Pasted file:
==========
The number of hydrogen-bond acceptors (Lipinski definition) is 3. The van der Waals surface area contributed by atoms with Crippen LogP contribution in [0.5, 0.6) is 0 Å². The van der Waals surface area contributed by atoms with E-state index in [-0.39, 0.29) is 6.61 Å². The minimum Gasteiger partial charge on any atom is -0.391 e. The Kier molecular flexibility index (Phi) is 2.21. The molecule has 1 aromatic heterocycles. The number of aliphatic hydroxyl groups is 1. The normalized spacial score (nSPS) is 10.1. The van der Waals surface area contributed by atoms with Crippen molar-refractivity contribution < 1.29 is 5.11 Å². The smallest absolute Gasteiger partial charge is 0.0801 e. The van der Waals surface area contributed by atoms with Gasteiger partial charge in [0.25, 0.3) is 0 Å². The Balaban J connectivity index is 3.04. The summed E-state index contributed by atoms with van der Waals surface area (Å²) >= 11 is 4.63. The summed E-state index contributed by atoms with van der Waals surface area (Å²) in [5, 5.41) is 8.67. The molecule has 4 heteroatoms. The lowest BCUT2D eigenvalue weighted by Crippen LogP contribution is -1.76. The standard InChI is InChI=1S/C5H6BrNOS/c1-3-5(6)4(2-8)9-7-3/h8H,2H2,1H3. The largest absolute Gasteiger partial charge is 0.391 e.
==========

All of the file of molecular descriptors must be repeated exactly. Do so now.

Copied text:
The number of hydrogen-bond acceptors (Lipinski definition) is 3. The van der Waals surface area contributed by atoms with Crippen LogP contribution in [0.5, 0.6) is 0 Å². The van der Waals surface area contributed by atoms with E-state index in [-0.39, 0.29) is 6.61 Å². The minimum Gasteiger partial charge on any atom is -0.391 e. The Kier molecular flexibility index (Phi) is 2.21. The molecule has 1 aromatic heterocycles. The number of aliphatic hydroxyl groups is 1. The normalized spacial score (nSPS) is 10.1. The van der Waals surface area contributed by atoms with Crippen molar-refractivity contribution < 1.29 is 5.11 Å². The smallest absolute Gasteiger partial charge is 0.0801 e. The van der Waals surface area contributed by atoms with Gasteiger partial charge in [0.25, 0.3) is 0 Å². The Balaban J connectivity index is 3.04. The summed E-state index contributed by atoms with van der Waals surface area (Å²) >= 11 is 4.63. The summed E-state index contributed by atoms with van der Waals surface area (Å²) in [5, 5.41) is 8.67. The molecule has 4 heteroatoms. The lowest BCUT2D eigenvalue weighted by Crippen LogP contribution is -1.76. The standard InChI is InChI=1S/C5H6BrNOS/c1-3-5(6)4(2-8)9-7-3/h8H,2H2,1H3. The largest absolute Gasteiger partial charge is 0.391 e.